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Cry Freedom: Original Motion Picture Soundtrack
Jonas Gwangwa
Cry Freedom: Original Motion Picture Soundtrack
Genres: Pop, Soundtracks
  •  Track Listings (18) - Disc #1


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All Artists: Jonas Gwangwa
Title: Cry Freedom: Original Motion Picture Soundtrack
Members Wishing: 1
Total Copies: 0
Label: Mca
Original Release Date: 11/6/1987
Re-Release Date: 10/25/1990
Album Type: Soundtrack
Genres: Pop, Soundtracks
Number of Discs: 1
SwapaCD Credits: 1
UPCs: 076732622445, 076732622421

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CD Reviews

A Study of Loss
Daniel McInnis | Toledo, OH United States | 05/25/2004
(5 out of 5 stars)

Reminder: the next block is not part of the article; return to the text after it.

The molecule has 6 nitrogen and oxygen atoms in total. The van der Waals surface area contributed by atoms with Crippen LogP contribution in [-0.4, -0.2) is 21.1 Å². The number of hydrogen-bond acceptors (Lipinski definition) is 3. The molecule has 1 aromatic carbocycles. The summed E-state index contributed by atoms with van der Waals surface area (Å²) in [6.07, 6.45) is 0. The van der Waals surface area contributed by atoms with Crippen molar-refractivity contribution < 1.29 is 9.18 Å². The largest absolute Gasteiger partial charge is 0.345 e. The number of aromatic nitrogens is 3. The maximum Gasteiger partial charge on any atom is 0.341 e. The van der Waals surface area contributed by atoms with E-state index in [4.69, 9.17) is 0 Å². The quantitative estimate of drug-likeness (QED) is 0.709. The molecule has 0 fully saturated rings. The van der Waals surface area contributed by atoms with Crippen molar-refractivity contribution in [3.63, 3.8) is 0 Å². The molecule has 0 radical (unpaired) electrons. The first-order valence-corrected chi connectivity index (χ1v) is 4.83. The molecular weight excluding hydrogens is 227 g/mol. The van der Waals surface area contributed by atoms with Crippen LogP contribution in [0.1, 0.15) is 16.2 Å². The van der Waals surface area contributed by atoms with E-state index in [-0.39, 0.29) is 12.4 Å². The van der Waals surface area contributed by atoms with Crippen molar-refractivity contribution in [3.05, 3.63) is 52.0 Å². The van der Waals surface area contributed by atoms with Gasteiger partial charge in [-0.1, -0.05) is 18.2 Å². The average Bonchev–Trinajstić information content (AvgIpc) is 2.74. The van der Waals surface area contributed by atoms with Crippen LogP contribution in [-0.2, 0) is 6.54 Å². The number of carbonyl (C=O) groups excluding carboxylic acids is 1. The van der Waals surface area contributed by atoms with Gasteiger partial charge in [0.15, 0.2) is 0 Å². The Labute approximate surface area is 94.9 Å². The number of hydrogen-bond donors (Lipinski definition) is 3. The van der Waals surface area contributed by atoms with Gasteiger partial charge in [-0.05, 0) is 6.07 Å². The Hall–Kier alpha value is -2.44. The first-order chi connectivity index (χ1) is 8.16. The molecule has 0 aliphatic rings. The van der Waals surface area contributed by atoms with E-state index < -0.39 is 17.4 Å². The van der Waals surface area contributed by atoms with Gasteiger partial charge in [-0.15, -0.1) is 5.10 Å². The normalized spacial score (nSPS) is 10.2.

"The criticism I've heard when this movie is being discussed has always bothered me to some degree. The knock against it is that Denzel Washington is so strong in the role of Steve Biko, and he himself was such an important figure in South African history, that he deserves a movie of his own. Now, while I agree with this assessment, and hope that maybe a Djimon Hounsou or Chiwetel Ejiofor will revisit the role at some future date, I can't help but feel that these people are judging the movie for what they wanted it to be, and not what's actually up there on the screen. Not only that, but I feel that the loss of Biko midway through the film actually serves a purpose. And that purpose is, by the final half-hour, when we're privileged enough to have a few flashbacks of him, we realize what a loss he has been to the movie, and to the world. So by having him cut out of a good portion of the film, we're made to grieve his death while the movie continues to soldier forward. Oh, and by the way, it's not like that second half is a dog, either. It's just not quite as good as the first. I mean, if this movie were cut in two (ala "Kill Bill"), we'd being saying that part one was brilliant, while part two was merely very good. And considering that the 80's were hardly a golden age for Hollywood, that ain't bad. Now, getting back to Denzel, this is not only the best performance of his career, but possibly one of the greatest ever captured on celluloid, and I find it deeply disconcerting that he didn't win an Academy Award for this performance while he was honored for a menial role in "Training Day" (I'll post a review later explaining my opinion). Not only that, but why, dare I ask, was he nominated in a supporting role, when the Golden Globes acknowledged him as a leading man? Sure, his character was murdered an hour and a half into the movie, but Anthony Hopkins had no more of a lead in "Silence of the Lambs" than Denzel was here. I hate to cry racism against "liberal" Hollywood, but how else can you explain this, along with the fact that some of the best performances of recent years, given by black actors, have been overlooked? For example, Delroy Lindo in "Clockers," Giancarlo Espisito in "Bob Roberts," Larenz Tate in "Why Do Fools Fall in Love," and the list just goes on and on. I could probably name 50 more if given the time. Not to mention the fact that Spike Lee has never been nominated for Best Director, not even for "Malcolm X" or "Do the Right Thing," neither of which can be disputed as one of the best films of their respective years. But now I've gone off on a rant, and forgotten to mention Kevin Kline's great supporting work here, and Richard Attenborough, who has yet to top this movie in the seventeen years since it's release. This is also his best work to date, in my opinion, and even tops his much more lauded "Gandhi." Of course, if you're watching this movie for the first time and don't understand why anyone would make such a fuss about it, I challenge you to sit through the closing credits without being moved to tears. It's just a remarkable bit of filmmaking, simple but powerful, and may be the best end credit sequence since Martin Ritt's "The Front.""